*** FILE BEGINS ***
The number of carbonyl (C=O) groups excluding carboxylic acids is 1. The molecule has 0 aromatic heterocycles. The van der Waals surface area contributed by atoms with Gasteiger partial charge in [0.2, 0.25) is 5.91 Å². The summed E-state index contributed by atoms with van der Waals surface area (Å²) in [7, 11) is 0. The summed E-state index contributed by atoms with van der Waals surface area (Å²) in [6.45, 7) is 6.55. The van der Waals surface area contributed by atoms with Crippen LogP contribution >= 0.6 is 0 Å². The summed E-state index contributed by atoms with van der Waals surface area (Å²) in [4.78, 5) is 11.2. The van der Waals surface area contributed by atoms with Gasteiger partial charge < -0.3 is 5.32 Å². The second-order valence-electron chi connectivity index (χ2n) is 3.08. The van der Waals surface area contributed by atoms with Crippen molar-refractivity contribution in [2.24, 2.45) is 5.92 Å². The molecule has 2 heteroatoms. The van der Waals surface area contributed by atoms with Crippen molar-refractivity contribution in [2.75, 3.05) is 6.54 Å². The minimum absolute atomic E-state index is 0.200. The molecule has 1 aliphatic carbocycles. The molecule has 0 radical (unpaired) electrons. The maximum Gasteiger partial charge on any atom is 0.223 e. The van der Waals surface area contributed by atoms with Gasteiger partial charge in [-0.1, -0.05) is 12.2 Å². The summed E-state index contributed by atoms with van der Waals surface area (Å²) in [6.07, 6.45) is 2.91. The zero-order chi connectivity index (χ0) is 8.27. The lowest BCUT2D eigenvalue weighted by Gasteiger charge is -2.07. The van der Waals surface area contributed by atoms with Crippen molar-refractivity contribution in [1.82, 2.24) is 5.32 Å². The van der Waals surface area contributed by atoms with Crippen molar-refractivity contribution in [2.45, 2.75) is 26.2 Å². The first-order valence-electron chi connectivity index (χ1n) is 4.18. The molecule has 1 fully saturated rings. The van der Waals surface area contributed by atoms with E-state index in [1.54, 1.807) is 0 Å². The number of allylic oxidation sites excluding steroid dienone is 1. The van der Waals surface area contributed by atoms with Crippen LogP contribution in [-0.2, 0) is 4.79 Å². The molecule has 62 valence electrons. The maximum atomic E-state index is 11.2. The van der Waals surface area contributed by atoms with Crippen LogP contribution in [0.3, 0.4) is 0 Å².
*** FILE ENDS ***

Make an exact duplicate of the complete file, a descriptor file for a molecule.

The number of carbonyl (C=O) groups excluding carboxylic acids is 1. The molecule has 0 aromatic heterocycles. The van der Waals surface area contributed by atoms with Gasteiger partial charge in [0.2, 0.25) is 5.91 Å². The summed E-state index contributed by atoms with van der Waals surface area (Å²) in [7, 11) is 0. The summed E-state index contributed by atoms with van der Waals surface area (Å²) in [6.45, 7) is 6.55. The van der Waals surface area contributed by atoms with Crippen LogP contribution >= 0.6 is 0 Å². The summed E-state index contributed by atoms with van der Waals surface area (Å²) in [4.78, 5) is 11.2. The van der Waals surface area contributed by atoms with Gasteiger partial charge < -0.3 is 5.32 Å². The second-order valence-electron chi connectivity index (χ2n) is 3.08. The van der Waals surface area contributed by atoms with Crippen molar-refractivity contribution in [2.24, 2.45) is 5.92 Å². The molecule has 2 heteroatoms. The van der Waals surface area contributed by atoms with Crippen molar-refractivity contribution in [2.75, 3.05) is 6.54 Å². The minimum absolute atomic E-state index is 0.200. The molecule has 1 aliphatic carbocycles. The molecule has 0 radical (unpaired) electrons. The maximum Gasteiger partial charge on any atom is 0.223 e. The van der Waals surface area contributed by atoms with Gasteiger partial charge in [-0.1, -0.05) is 12.2 Å². The summed E-state index contributed by atoms with van der Waals surface area (Å²) in [6.07, 6.45) is 2.91. The zero-order chi connectivity index (χ0) is 8.27. The lowest BCUT2D eigenvalue weighted by Gasteiger charge is -2.07. The van der Waals surface area contributed by atoms with Crippen molar-refractivity contribution in [1.82, 2.24) is 5.32 Å². The van der Waals surface area contributed by atoms with Crippen molar-refractivity contribution in [2.45, 2.75) is 26.2 Å². The first-order valence-electron chi connectivity index (χ1n) is 4.18. The molecule has 1 fully saturated rings. The van der Waals surface area contributed by atoms with E-state index in [1.54, 1.807) is 0 Å². The number of allylic oxidation sites excluding steroid dienone is 1. The van der Waals surface area contributed by atoms with Crippen LogP contribution in [-0.2, 0) is 4.79 Å². The molecule has 62 valence electrons. The maximum atomic E-state index is 11.2. The van der Waals surface area contributed by atoms with Crippen LogP contribution in [0.3, 0.4) is 0 Å².